Cancer evolution: Darwin and beyond

EMBO J. 2021 Sep 15;40(18):e108389. doi: 10.15252/embj.2021108389. Epub 2021 Aug 30.


Clinical and laboratory studies over recent decades have established branched evolution as a feature of cancer. However, while grounded in somatic selection, several lines of evidence suggest a Darwinian model alone is insufficient to fully explain cancer evolution. First, the role of macroevolutionary events in tumour initiation and progression contradicts Darwin's central thesis of gradualism. Whole-genome doubling, chromosomal chromoplexy and chromothripsis represent examples of single catastrophic events which can drive tumour evolution. Second, neutral evolution can play a role in some tumours, indicating that selection is not always driving evolution. Third, increasing appreciation of the role of the ageing soma has led to recent generalised theories of age-dependent carcinogenesis. Here, we review these concepts and others, which collectively argue for a model of cancer evolution which extends beyond Darwin. We also highlight clinical opportunities which can be grasped through targeting cancer vulnerabilities arising from non-Darwinian patterns of evolution.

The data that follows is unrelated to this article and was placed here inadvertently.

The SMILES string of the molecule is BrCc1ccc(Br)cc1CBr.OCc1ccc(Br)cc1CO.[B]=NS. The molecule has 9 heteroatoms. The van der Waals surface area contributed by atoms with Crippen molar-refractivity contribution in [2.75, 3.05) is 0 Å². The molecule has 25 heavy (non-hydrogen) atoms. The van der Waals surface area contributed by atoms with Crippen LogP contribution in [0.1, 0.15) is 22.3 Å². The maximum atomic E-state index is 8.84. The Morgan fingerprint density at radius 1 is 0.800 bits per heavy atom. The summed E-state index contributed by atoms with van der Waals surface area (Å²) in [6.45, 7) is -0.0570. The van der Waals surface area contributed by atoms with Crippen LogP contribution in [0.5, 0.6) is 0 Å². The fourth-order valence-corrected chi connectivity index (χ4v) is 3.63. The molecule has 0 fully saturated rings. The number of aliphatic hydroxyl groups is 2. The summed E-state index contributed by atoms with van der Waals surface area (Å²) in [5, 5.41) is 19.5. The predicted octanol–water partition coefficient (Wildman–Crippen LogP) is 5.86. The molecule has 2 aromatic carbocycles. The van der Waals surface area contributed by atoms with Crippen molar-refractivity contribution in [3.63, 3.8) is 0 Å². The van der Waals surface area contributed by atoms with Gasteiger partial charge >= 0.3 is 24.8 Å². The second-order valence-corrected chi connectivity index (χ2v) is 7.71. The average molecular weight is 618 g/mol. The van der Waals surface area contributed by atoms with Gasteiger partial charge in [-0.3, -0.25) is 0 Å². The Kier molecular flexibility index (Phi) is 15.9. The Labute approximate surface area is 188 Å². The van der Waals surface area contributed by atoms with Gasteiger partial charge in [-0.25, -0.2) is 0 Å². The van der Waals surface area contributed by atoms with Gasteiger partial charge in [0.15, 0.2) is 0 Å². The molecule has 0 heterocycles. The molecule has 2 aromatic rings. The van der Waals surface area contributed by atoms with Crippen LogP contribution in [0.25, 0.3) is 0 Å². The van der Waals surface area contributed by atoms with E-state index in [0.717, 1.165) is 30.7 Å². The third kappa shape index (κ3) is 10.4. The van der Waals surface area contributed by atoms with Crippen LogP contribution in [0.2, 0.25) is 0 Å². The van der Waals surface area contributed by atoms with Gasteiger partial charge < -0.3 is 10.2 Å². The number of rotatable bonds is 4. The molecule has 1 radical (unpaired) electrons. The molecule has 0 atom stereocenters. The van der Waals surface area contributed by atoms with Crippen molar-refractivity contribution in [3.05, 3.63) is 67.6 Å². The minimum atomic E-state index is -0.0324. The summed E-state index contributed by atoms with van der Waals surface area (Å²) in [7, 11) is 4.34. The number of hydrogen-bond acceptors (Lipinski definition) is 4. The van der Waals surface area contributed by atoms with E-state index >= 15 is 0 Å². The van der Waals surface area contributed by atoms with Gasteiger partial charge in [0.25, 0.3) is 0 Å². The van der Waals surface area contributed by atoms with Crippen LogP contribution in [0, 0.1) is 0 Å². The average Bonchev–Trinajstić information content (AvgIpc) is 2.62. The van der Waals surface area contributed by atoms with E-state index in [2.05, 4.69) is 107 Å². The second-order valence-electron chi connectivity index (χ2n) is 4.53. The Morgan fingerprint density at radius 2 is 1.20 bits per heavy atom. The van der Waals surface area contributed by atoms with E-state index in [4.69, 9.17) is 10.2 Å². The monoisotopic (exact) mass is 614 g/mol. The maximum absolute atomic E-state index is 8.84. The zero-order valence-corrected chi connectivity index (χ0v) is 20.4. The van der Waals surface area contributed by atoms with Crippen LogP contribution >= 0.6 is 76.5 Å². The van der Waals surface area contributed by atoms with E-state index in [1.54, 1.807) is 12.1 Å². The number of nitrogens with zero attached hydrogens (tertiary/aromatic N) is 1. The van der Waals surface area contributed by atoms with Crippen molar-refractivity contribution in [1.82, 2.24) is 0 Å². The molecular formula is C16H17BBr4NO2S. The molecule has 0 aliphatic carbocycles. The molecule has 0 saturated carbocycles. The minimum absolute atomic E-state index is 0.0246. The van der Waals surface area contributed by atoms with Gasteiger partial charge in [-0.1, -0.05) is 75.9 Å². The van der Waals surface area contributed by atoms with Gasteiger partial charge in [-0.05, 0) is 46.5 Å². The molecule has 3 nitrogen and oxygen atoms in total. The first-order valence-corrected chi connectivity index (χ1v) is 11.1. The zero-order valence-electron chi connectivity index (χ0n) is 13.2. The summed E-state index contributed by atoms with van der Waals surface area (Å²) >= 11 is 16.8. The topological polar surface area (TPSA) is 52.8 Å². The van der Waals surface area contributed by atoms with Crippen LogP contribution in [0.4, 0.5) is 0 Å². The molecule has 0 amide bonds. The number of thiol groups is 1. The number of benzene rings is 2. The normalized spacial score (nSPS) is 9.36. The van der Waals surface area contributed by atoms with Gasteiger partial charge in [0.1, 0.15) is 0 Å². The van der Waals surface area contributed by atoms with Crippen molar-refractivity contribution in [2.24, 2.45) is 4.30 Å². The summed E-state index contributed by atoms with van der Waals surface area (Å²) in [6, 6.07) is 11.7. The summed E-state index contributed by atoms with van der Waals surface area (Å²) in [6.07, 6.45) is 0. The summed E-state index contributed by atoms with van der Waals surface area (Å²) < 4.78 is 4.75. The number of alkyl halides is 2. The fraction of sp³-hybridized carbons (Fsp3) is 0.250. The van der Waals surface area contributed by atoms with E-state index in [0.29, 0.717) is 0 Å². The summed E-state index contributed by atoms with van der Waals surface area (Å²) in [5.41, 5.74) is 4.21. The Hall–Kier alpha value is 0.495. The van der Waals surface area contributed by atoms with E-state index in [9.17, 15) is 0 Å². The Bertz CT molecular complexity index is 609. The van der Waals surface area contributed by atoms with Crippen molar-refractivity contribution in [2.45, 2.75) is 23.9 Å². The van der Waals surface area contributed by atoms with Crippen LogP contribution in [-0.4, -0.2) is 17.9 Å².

Keywords: cancer; cancer evolution; cancer therapy; tumour heterogeneity.

Publication types

  • Research Support, Non-U.S. Gov't
  • Review

MeSH terms

  • Animals
  • Cell Plasticity
  • Cell Transformation, Neoplastic* / genetics
  • Cell Transformation, Neoplastic* / metabolism
  • Clonal Evolution
  • Disease Management
  • Disease Susceptibility*
  • Evolution, Molecular
  • Genetic Heterogeneity
  • Genetic Predisposition to Disease
  • Genomics / methods
  • Humans
  • Neoplasms / diagnosis
  • Neoplasms / etiology*
  • Neoplasms / metabolism*
  • Neoplasms / therapy
  • Selection, Genetic
  • Tumor Microenvironment